On August 23, 2013, you published a letter to the editor from the National Floor Safety Institute regarding a study our association releasedon slip resistance. Please accept the enclosed response.
CSPA Response Statement
CSPA stands firmly behind our longstanding support for the American Society for Testing and Materials (ASTM) Standard Test Method D-2047, known as the James Machine method, for evaluating the slip resistance of floor polishes that our member companies produce for use in consumer’s homes, public and private buildings, schools, hospitals and many other facilities. Product safety and public safety continues to be the most important and long standing commitment of our trade association and the world class member companies that embody it.
Without question, the recent interest in seeking to test walkway safety under wet conditions has prompted CSPA to speak out on our historic and continued support for well-validated, science based and reliable test methods to measure walkway safety, which we assert should focus on the most prevalent and important uses—which is the day to day traffic on flat, dry surfaces in our customer’s facilities.
Late last year, the CSPA Polishes and Floor Maintenance Division unanimously agreed that it should reaffirm its’ recognition that the James Machine method continues to be the most reliable and science based method for measuring static coefficient of friction of polished floors (see attached CSPA Floor Safety: Measuring Slip Resistance).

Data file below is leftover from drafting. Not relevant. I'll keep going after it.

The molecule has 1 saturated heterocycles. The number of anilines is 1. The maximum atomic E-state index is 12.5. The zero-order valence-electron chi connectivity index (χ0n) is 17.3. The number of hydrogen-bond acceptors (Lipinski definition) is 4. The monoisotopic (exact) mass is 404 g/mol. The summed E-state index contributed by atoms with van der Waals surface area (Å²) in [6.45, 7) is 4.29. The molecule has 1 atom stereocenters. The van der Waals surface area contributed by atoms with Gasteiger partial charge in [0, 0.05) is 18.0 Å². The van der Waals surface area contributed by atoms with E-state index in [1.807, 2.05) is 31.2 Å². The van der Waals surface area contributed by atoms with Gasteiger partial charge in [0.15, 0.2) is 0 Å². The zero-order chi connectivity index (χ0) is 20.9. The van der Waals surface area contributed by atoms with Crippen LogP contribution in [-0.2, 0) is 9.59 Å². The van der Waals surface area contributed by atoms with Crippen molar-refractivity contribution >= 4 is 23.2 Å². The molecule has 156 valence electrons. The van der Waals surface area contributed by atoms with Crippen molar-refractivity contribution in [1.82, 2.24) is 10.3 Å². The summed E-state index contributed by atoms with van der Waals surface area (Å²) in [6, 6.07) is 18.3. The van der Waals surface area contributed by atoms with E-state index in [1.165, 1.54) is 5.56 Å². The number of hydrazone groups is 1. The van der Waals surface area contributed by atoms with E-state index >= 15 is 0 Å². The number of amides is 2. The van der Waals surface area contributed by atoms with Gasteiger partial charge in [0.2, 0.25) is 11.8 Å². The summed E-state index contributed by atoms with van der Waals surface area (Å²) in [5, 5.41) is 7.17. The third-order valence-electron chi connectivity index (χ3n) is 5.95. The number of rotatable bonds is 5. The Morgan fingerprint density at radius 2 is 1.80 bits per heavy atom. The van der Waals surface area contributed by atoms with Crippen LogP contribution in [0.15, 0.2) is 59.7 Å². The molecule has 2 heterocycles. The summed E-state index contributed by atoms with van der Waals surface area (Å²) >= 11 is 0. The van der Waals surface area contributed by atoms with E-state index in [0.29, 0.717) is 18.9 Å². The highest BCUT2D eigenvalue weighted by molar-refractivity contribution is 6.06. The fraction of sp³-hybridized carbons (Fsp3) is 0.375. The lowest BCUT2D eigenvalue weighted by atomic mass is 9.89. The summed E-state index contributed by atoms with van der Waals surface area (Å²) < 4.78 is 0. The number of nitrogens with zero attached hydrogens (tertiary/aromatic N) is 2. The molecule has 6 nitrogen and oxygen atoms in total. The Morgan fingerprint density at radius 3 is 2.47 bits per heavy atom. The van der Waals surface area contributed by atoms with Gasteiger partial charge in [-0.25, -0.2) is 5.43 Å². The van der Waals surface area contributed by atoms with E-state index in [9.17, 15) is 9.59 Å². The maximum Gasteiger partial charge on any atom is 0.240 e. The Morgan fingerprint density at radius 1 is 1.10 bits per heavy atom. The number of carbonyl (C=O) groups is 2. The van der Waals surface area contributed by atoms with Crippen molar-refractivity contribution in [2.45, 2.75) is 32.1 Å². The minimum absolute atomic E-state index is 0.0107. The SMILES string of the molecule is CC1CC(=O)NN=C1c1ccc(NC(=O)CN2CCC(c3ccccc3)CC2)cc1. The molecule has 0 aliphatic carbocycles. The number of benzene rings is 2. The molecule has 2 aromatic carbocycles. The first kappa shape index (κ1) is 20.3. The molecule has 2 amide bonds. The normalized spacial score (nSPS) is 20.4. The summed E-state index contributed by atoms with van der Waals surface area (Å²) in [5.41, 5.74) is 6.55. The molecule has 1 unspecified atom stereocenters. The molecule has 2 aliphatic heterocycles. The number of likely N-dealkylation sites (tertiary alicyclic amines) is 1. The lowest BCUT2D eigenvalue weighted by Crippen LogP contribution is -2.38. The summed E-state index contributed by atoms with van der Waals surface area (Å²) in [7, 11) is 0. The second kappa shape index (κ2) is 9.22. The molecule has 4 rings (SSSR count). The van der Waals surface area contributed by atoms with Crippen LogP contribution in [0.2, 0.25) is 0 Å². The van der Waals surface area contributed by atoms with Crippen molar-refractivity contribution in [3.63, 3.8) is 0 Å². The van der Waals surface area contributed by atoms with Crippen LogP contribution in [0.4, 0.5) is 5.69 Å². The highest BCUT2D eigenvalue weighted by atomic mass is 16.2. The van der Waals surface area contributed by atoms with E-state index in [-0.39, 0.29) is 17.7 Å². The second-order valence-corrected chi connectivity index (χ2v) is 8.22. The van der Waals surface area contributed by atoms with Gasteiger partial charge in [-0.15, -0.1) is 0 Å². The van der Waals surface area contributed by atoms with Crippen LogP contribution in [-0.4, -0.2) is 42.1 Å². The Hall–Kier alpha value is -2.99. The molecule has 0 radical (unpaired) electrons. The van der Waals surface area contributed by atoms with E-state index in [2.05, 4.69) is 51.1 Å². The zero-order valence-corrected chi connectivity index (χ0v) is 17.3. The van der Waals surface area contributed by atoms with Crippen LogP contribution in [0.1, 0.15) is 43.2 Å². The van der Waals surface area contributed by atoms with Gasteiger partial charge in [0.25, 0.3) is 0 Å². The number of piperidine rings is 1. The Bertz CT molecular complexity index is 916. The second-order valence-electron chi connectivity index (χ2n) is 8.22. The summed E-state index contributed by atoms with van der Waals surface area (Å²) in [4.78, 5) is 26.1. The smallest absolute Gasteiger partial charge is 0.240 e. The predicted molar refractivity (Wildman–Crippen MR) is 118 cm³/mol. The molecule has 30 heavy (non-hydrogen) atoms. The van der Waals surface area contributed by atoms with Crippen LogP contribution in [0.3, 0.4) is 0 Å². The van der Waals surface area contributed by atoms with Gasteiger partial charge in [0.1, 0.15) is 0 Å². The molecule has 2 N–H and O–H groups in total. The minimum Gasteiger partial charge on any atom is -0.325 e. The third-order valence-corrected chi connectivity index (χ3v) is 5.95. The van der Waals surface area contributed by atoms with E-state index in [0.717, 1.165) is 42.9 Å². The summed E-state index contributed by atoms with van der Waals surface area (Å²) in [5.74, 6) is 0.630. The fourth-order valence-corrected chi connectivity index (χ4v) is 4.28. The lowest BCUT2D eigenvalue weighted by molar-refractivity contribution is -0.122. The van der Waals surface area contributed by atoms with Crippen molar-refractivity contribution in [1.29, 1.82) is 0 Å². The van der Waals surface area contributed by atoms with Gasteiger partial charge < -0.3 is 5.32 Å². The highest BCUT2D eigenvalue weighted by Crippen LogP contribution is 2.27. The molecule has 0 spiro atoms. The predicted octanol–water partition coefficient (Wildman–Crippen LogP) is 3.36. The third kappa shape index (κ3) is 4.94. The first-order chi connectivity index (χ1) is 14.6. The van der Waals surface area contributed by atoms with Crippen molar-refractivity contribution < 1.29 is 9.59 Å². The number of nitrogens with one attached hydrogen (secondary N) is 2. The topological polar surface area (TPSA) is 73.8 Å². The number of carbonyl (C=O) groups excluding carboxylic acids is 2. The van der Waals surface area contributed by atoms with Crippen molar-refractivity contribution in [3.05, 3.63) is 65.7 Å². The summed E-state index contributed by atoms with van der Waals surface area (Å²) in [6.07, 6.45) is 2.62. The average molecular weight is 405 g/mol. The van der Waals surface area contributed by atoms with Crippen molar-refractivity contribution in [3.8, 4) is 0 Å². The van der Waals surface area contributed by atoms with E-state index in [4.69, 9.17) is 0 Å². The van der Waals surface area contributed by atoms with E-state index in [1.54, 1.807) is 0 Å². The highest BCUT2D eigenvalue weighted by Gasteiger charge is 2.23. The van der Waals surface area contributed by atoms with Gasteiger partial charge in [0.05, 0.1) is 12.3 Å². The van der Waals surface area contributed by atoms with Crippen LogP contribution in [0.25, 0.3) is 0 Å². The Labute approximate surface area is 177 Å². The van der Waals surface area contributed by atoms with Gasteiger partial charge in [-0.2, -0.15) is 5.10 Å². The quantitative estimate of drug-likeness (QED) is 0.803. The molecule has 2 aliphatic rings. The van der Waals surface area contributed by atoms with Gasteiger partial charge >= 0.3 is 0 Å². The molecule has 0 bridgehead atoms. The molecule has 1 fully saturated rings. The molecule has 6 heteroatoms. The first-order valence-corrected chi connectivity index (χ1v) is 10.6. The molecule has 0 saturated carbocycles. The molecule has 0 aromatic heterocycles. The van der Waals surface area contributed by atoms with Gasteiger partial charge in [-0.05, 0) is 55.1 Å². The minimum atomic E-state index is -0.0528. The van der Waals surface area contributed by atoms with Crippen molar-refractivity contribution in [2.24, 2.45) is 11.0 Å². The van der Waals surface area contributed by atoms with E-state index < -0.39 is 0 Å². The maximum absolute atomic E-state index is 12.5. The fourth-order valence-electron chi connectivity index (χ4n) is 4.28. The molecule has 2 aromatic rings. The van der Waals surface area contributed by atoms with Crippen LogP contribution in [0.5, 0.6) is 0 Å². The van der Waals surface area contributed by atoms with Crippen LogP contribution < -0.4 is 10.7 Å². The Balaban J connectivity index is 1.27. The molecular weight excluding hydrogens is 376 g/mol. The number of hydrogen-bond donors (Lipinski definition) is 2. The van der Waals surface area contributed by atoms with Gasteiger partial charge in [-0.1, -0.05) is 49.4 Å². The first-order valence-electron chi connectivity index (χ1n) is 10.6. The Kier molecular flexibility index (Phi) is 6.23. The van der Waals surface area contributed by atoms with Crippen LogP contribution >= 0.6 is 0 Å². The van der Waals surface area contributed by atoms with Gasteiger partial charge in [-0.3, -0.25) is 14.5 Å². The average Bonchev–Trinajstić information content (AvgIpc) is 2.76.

The fact that most “slip and fall” incidents “occur most often on wet and poorly maintained floors” should not encourage the default to a conclusion that the polish industry should develop and rely on a wet test method to measure slip resistance. Quite frankly, a long history of valid scientific study and common sense should lead the industry and the safety community to the conclusion that floors should be well maintained and dry--and that spills and moisture should be cleaned up and appropriately managed.
Rather than lag behind the times, as this critique suggests, the James Machine method has, in fact, stood the test of time. There is no evidence that this standard is not valid and adequate for evaluating slip resistance of polished floors. Developed in the 1940s by Sidney James of UL, the James Machine method has survived more than 60 years of scientific demands for reliability and reproducibility.
Also, we ask that you please be sure to include below is a link to a brief overview on floor safety from the CSPA Polishes & Floor Maintenance Division.
Consumer Specialty Products Association
1667 K Street NW, Suite 300
Washington, DC 20006